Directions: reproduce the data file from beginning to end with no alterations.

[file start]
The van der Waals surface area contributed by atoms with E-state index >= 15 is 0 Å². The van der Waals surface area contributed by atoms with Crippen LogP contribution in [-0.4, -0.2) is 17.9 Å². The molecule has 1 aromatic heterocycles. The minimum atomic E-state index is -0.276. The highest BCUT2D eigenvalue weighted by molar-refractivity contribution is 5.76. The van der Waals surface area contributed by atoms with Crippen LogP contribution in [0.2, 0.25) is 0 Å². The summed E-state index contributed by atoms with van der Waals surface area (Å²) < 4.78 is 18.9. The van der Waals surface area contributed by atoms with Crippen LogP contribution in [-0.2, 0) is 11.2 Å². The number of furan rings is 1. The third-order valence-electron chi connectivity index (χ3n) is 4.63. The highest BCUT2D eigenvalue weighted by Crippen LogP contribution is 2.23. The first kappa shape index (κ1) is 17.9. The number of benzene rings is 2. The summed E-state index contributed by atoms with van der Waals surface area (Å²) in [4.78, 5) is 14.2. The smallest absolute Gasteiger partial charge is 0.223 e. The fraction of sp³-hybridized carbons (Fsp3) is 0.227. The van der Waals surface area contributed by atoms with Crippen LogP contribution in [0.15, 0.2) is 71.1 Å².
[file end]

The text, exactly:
The van der Waals surface area contributed by atoms with E-state index >= 15 is 0 Å². The van der Waals surface area contributed by atoms with Crippen LogP contribution in [-0.4, -0.2) is 17.9 Å². The molecule has 1 aromatic heterocycles. The minimum atomic E-state index is -0.276. The highest BCUT2D eigenvalue weighted by molar-refractivity contribution is 5.76. The van der Waals surface area contributed by atoms with Crippen LogP contribution in [0.2, 0.25) is 0 Å². The summed E-state index contributed by atoms with van der Waals surface area (Å²) < 4.78 is 18.9. The van der Waals surface area contributed by atoms with Crippen LogP contribution in [-0.2, 0) is 11.2 Å². The number of furan rings is 1. The third-order valence-electron chi connectivity index (χ3n) is 4.63. The highest BCUT2D eigenvalue weighted by Crippen LogP contribution is 2.23. The first kappa shape index (κ1) is 17.9. The number of benzene rings is 2. The summed E-state index contributed by atoms with van der Waals surface area (Å²) in [4.78, 5) is 14.2. The smallest absolute Gasteiger partial charge is 0.223 e. The fraction of sp³-hybridized carbons (Fsp3) is 0.227. The van der Waals surface area contributed by atoms with Crippen LogP contribution in [0.15, 0.2) is 71.1 Å².